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Multilingualism from Alexander to Charlemagne: cross-cultural themes and perspectives (Laurence Seminar 2009)

29–30th May 2009 at the Faculty of Classics

Organizing body: The Classical and Indo-European Linguistics Caucus, Faculty of Classics, University of Cambridge (Alex Mullen and Patrick James).

Over the last decade, multilingualism has become a major research focus in the study of the ancient world. Our aim is to take a thematic and interdisciplinary approach to issues raised by the growing number of studies. As we bring together linguistic and archaeological evidence our primary concern will be the implications of language contact for our understanding of multiculturalism from Antiquity and into the Medieval period.


Friday 29th May 2009

Registration: 8.30–11.30

9.30–11.00 [Speakers and chairs only]
Introduction and round-table session on methodology (particularly the practice of interdisciplinarity and the application of modern bilingualism theory to the study of ancient languages)
Alex Mullen (Lumley Research Fellow, Magdalene College, Cambridge)

Issues in the nature and interpretation of evidence for bilingualism
Chair: Pippa Steele

Alderik Blom (Katharine Jex-Blake Fellow in Celtic Studies, Girton College, Cambridge)
‘Multilingualism and ritual language’

Rosanna Sornicola (Professor of Linguistics, Department of Modern Philology, University of Naples Federico II)
'Multilingualism in Sicily and Southern Italy in the Early Middle Ages: issues in the nature and interpretation of the evidence'

Micro and macro-communities and regional variation
Chair: Eleanor Dickey

Oliver Simkin (Research Associate, the Greek Lexicon Project, Faculty of Classics, Cambridge)
‘Language contact in Ancient Spain: direct and indirect evidence’

Trevor Evans (Senior Research Fellow and Lecturer in Ancient Cultures, Macquarie University, Australia)
‘Complaints of the natives in a Greek dress: the evidence of the Zenon Archive for a Greek-Egyptian micro-community’

The function of languages in multilingual societies
Chair: Patrick James

James Clackson (Senior University Lecturer, Faculty of Classics, Cambridge)
‘Stable and unstable bilingualism’

Andrew Wilson (Professor of the Archaeology of the Roman Empire, School of Archaeology, Oxford)
‘Punic and Latin inscriptions in Roman North Africa: function and display’

Reception: the Museum of Classical Archaeology, Faculty of Classics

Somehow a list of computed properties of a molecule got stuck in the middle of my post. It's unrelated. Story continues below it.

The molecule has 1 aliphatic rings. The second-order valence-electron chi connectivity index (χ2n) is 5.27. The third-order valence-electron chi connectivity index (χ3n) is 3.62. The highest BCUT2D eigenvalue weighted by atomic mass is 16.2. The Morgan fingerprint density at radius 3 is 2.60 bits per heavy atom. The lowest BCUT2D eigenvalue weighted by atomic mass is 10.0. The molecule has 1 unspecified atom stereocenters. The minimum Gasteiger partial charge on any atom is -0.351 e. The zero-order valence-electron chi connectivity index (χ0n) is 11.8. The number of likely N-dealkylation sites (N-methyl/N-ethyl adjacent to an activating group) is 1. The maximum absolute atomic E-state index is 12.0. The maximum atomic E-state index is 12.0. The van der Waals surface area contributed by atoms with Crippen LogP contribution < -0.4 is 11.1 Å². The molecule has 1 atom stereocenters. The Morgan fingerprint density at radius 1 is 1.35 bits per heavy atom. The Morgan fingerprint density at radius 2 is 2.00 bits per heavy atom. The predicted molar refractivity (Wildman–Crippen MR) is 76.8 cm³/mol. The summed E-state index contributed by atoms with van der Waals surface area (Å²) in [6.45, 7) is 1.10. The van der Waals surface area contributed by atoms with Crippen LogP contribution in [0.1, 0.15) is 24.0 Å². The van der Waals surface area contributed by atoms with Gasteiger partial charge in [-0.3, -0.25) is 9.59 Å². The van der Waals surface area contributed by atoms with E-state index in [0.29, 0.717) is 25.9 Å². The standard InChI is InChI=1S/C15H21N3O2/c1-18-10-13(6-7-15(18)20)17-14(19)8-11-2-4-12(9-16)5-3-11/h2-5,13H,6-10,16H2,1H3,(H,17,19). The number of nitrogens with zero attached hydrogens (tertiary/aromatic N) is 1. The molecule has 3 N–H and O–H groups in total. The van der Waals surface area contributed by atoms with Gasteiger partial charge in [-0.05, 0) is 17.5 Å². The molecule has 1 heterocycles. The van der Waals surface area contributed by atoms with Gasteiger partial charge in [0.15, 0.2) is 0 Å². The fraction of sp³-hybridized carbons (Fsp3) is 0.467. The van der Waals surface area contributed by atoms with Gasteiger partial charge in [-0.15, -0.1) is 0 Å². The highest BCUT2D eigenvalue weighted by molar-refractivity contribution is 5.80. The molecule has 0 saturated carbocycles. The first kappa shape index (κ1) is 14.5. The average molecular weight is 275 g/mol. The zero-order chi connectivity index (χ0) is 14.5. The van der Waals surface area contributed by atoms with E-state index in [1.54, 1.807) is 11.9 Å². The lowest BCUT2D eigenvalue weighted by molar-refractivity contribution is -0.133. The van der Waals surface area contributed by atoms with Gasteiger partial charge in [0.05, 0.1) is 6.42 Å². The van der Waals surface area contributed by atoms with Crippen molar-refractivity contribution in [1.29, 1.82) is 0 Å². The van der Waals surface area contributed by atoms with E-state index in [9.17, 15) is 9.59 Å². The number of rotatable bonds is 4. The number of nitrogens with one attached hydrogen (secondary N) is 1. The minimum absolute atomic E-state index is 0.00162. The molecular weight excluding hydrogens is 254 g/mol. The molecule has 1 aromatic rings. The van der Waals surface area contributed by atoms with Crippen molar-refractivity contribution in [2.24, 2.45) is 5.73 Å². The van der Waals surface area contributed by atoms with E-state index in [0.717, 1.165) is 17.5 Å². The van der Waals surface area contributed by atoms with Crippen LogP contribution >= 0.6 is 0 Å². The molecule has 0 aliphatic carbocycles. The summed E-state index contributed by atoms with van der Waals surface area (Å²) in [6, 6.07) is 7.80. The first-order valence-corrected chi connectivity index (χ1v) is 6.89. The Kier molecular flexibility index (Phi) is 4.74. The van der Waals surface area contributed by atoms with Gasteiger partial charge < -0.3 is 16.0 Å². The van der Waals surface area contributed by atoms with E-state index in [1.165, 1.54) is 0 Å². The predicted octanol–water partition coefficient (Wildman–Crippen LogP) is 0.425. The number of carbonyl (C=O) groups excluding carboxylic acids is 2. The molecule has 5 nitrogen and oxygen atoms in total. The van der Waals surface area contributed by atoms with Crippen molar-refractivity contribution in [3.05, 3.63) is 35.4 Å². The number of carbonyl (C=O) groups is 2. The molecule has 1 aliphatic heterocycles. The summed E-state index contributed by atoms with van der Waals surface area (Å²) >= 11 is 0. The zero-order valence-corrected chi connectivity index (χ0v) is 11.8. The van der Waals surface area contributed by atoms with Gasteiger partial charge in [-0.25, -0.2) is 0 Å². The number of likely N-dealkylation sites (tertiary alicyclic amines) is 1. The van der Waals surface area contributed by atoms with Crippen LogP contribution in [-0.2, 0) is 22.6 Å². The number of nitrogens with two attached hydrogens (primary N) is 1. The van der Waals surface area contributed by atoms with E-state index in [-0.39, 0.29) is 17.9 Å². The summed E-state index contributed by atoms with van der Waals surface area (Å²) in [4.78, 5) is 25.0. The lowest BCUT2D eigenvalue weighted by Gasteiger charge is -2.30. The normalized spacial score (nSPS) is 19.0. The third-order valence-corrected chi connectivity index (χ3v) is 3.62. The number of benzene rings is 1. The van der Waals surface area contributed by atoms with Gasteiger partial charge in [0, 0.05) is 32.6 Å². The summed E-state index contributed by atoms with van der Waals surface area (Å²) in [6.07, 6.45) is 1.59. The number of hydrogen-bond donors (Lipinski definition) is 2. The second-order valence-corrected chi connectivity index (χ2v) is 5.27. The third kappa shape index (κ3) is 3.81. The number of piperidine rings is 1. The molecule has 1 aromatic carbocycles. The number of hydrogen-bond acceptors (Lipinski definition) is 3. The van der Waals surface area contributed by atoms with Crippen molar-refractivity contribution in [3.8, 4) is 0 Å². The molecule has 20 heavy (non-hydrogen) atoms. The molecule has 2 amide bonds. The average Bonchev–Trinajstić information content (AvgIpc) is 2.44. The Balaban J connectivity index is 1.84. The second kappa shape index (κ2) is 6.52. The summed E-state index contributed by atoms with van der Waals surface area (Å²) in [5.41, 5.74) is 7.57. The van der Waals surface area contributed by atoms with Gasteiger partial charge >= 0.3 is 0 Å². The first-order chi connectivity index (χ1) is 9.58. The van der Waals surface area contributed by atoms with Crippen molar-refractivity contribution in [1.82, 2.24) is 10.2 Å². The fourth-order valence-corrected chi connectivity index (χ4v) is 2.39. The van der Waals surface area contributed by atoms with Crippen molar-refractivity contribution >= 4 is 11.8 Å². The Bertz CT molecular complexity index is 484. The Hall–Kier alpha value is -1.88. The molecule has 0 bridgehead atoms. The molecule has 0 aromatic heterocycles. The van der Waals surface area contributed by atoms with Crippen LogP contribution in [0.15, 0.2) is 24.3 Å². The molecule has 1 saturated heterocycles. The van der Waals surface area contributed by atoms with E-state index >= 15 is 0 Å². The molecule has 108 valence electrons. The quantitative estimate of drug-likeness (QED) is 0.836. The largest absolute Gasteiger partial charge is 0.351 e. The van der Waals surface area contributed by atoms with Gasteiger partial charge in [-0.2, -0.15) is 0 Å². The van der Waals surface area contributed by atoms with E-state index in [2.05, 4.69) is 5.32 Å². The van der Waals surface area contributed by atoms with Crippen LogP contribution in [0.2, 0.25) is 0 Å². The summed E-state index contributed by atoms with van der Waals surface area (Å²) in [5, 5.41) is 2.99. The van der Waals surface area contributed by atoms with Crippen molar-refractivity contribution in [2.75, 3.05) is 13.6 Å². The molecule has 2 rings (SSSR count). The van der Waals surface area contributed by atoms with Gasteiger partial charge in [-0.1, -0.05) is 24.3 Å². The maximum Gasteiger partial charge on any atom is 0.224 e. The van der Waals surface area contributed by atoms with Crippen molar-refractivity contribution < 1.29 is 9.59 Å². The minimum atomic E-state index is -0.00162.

Saturday 30th May 2009

Bilingual education and literacy
Chair: Kalle Korhonen

Scott Bucking (Associate Professor of Ancient Mediterranean Studies, DePaul University, Chicago, USA)
‘Archaeology, papyrology, and the study of Greek-Coptic education in late antique Egypt’

Pádraic Moran (Research Officer, Department of Anglo-Saxon, Norse and Celtic, Cambridge)
‘Multilingualism and the Medieval Irish learned tradition’

The linguistic and cultural implications of translation
Chair: Robert Crellin

Coulter George (Assistant Professor of Classics, University of Virginia, USA)
‘Expressions of time in the Septuagint and the New Testament’

David Langslow (Professor of Classics, Department of Classics and Ancient History, Manchester)
‘Typologies of translation techniques in situations of language contact’

Continuity and change in the East and West after 500 AD
Chair: Geoff Horrocks

Bert Vaux (University Lecturer in Linguistics, Department of Linguistics, Cambridge)
‘Linguistic manifestations of Greek-Armenian contact in Late Antiquity and Byzantium’

Paul Russell (Reader in Celtic, Department of Anglo-Saxon, Norse and Celtic, Cambridge)
An habes linguam Latinam? Non tam bene sapio: a view from the early-medieval West’

Multilingualism and multiculturalism

Robin Osborne (Professor of Ancient History, Faculty of Classics, Cambridge)
‘Cultures as languages and languages as cultures: reflections from Classical Athens’

Download all the abstracts as a PDF file

This conference has been made possible by the generous funding of the following bodies:



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